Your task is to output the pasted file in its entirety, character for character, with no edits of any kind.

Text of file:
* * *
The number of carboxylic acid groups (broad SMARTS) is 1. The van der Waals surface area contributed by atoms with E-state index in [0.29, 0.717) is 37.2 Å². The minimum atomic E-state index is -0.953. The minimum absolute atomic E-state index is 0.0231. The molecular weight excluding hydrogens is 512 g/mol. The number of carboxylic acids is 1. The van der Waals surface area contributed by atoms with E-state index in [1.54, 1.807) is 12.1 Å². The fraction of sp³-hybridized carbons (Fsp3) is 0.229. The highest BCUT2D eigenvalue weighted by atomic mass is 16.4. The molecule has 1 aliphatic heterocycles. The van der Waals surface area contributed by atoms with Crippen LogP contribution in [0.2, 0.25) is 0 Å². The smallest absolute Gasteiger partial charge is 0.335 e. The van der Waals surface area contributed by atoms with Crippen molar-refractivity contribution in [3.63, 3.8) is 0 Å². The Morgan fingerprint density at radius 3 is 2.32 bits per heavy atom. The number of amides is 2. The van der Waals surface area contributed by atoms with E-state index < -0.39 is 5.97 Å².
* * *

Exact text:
The number of carboxylic acid groups (broad SMARTS) is 1. The van der Waals surface area contributed by atoms with E-state index in [0.29, 0.717) is 37.2 Å². The minimum atomic E-state index is -0.953. The minimum absolute atomic E-state index is 0.0231. The molecular weight excluding hydrogens is 512 g/mol. The number of carboxylic acids is 1. The van der Waals surface area contributed by atoms with E-state index in [1.54, 1.807) is 12.1 Å². The fraction of sp³-hybridized carbons (Fsp3) is 0.229. The highest BCUT2D eigenvalue weighted by atomic mass is 16.4. The molecule has 1 aliphatic heterocycles. The van der Waals surface area contributed by atoms with Crippen LogP contribution in [0.2, 0.25) is 0 Å². The smallest absolute Gasteiger partial charge is 0.335 e. The van der Waals surface area contributed by atoms with Crippen molar-refractivity contribution in [3.63, 3.8) is 0 Å². The Morgan fingerprint density at radius 3 is 2.32 bits per heavy atom. The number of amides is 2. The van der Waals surface area contributed by atoms with E-state index < -0.39 is 5.97 Å².